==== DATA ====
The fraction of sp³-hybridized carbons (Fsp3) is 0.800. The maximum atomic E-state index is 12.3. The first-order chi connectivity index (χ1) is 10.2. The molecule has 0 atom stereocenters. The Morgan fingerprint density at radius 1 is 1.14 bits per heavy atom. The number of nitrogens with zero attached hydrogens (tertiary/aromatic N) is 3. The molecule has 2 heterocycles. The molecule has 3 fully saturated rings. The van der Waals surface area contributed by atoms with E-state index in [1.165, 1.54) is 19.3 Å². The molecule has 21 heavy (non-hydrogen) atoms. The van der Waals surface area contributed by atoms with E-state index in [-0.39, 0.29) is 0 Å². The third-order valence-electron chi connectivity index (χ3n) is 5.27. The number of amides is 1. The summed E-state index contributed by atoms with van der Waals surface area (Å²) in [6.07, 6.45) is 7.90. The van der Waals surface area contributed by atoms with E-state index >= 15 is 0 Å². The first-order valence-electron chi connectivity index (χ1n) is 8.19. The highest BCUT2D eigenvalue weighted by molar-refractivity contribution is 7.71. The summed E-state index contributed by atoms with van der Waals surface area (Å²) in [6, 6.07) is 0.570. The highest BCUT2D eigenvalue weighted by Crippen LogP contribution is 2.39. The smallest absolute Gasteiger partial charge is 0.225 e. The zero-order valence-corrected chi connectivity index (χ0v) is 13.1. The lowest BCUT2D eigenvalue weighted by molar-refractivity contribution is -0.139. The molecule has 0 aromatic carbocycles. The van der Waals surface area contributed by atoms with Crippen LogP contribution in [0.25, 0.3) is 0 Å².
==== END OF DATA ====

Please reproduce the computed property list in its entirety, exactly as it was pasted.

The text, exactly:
The fraction of sp³-hybridized carbons (Fsp3) is 0.800. The maximum atomic E-state index is 12.3. The first-order chi connectivity index (χ1) is 10.2. The molecule has 0 atom stereocenters. The Morgan fingerprint density at radius 1 is 1.14 bits per heavy atom. The number of nitrogens with zero attached hydrogens (tertiary/aromatic N) is 3. The molecule has 2 heterocycles. The molecule has 3 fully saturated rings. The van der Waals surface area contributed by atoms with E-state index in [1.165, 1.54) is 19.3 Å². The molecule has 21 heavy (non-hydrogen) atoms. The van der Waals surface area contributed by atoms with E-state index in [-0.39, 0.29) is 0 Å². The third-order valence-electron chi connectivity index (χ3n) is 5.27. The number of amides is 1. The summed E-state index contributed by atoms with van der Waals surface area (Å²) in [6.07, 6.45) is 7.90. The van der Waals surface area contributed by atoms with E-state index >= 15 is 0 Å². The first-order valence-electron chi connectivity index (χ1n) is 8.19. The highest BCUT2D eigenvalue weighted by molar-refractivity contribution is 7.71. The summed E-state index contributed by atoms with van der Waals surface area (Å²) in [6, 6.07) is 0.570. The highest BCUT2D eigenvalue weighted by Crippen LogP contribution is 2.39. The smallest absolute Gasteiger partial charge is 0.225 e. The zero-order valence-corrected chi connectivity index (χ0v) is 13.1. The lowest BCUT2D eigenvalue weighted by molar-refractivity contribution is -0.139. The molecule has 0 aromatic carbocycles. The van der Waals surface area contributed by atoms with Crippen LogP contribution in [0.25, 0.3) is 0 Å².